Austin Further Reading - Essay

Further Reading

(Short Story Criticism)


Baugh, Edward. “Friday in Crusoe's City: The Question of Language in the West Indian Novel of Exile.” ACLALS Bulletin 5 (1980): 1–12.

Addresses the role of language in West Indian novels.

Birbalsingh, Frank. “Austin Clarke: Caribbean-Canadians.” Frontiers of Caribbean Literatures in English Frontiers. New York: St. Martin's Press, 1996, pp. 86–105.

Traces Clarke's Caribbean and Canadian roots and influences.

Darthorne, O. R. The Literature of the Black Man in the Caribbean. Baton Rouge: Louisiana State University Press, 1981.

Discusses Caribbean literature.

Manguel, Alberto. “Strangers Without Roots.” Maclean's 98, No. 17 (29 April 1985): 58.

Notes Clarke's ability to portray memorable characters who struggle to retain a sense of identity in When Women Rule.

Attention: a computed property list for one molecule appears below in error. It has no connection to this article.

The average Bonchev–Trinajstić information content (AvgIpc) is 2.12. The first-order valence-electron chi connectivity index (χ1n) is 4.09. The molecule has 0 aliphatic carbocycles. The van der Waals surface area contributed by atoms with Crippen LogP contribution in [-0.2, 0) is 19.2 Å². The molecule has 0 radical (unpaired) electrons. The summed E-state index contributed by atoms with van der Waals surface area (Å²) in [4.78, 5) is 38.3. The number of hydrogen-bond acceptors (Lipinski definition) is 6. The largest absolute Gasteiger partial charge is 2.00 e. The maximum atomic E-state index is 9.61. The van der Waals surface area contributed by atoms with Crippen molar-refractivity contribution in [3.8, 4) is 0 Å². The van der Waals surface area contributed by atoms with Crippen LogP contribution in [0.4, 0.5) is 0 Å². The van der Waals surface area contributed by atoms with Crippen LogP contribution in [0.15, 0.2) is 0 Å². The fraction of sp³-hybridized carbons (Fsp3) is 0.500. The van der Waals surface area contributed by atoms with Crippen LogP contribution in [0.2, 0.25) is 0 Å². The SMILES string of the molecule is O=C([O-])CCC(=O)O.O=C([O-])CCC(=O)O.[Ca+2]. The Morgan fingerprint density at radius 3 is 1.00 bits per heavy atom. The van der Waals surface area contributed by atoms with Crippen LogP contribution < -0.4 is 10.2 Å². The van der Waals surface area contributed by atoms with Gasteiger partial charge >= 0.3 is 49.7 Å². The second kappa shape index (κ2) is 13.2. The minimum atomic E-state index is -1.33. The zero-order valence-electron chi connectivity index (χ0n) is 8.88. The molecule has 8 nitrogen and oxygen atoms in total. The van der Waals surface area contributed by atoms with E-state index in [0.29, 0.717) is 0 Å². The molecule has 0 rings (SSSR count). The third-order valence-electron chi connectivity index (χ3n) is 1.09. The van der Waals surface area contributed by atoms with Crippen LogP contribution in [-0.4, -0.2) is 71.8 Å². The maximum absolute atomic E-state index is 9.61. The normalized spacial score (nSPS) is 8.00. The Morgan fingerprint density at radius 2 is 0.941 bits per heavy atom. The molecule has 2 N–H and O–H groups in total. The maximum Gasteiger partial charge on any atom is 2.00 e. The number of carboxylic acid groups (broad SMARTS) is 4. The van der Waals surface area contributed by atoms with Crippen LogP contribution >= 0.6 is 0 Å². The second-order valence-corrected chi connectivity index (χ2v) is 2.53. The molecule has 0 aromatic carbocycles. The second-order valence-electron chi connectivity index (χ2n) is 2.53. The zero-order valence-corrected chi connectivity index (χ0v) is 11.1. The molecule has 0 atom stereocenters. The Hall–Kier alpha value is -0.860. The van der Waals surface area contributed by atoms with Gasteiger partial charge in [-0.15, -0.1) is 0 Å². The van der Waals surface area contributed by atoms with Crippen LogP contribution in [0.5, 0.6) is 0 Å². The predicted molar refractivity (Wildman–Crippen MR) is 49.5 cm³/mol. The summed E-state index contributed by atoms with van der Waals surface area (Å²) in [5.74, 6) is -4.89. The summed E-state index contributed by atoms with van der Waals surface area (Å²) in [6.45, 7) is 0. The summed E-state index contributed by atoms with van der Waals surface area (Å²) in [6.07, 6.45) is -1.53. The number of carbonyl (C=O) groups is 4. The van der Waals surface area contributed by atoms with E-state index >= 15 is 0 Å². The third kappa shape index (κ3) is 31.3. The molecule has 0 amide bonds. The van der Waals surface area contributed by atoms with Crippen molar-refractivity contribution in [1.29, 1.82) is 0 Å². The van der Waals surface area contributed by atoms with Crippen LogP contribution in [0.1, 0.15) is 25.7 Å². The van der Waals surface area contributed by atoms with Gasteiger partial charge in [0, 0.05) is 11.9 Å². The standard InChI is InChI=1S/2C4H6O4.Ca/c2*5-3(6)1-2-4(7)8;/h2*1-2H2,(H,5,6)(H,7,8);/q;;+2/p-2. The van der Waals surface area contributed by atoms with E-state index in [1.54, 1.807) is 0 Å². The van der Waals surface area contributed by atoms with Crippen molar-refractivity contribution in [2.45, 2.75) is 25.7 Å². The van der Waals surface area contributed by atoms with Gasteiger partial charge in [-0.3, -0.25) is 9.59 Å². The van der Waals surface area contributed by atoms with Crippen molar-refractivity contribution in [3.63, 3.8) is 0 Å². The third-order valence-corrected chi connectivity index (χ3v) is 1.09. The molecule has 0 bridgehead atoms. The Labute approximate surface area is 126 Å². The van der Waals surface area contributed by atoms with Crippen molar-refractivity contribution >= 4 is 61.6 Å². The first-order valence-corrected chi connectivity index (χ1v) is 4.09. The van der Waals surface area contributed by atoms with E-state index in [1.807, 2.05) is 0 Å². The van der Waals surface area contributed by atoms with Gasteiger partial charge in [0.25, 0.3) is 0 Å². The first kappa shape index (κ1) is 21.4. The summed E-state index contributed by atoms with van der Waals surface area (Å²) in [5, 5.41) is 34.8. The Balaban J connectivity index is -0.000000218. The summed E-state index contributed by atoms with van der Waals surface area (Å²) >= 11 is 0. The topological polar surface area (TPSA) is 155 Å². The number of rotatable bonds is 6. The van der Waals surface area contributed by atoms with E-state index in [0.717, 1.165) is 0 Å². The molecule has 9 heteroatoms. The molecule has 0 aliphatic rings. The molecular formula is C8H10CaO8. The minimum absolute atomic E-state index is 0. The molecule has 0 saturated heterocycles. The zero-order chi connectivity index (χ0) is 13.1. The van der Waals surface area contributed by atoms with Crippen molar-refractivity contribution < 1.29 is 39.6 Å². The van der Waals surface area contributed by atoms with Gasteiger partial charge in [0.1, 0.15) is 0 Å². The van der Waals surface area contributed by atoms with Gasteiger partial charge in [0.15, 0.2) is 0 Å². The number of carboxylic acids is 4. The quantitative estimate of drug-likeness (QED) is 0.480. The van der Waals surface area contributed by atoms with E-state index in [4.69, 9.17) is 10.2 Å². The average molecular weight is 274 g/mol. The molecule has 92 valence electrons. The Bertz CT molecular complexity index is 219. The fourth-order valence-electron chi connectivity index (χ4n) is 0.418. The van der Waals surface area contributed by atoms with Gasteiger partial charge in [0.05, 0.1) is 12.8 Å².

Mishrahi-Barak, Judith. “The Cityscape in a Few Caribbean-Canadian Short Stories.” Journal of the Short Story in English 31 (Autumn 1998): 9–22.

Examines the use of the urban setting in Clarke's short stories as an expression of both isolation and survival.

Wesley, Valerie Wilson. Review of Nine Men Who Laughed. New York Times Book Review (23 August 1987): 16–7.

Criticizes Nine Men Who Laughed for its one-dimensional characters, yet also praises its depiction of lives rarely examined.

Additional coverage of Clarke's life and career is contained in the following sources published by the Gale Group: Black Literature Criticism, Vol. 1; Black Writers, Vol. 1; Contemporary Authors, Vol. 25, 28R; Contemporary Authors Autobiography Series, Vol. 16; Contemporary Authors New Revision Series, Vols. 14, 32, 68; Contemporary Literary Criticism, Vols. 8, 53; Dictionary of Literary Biography, Vols. 53, 125; DISCovering Authors: Canadian; and DISCovering Authors Modules: Multicultural.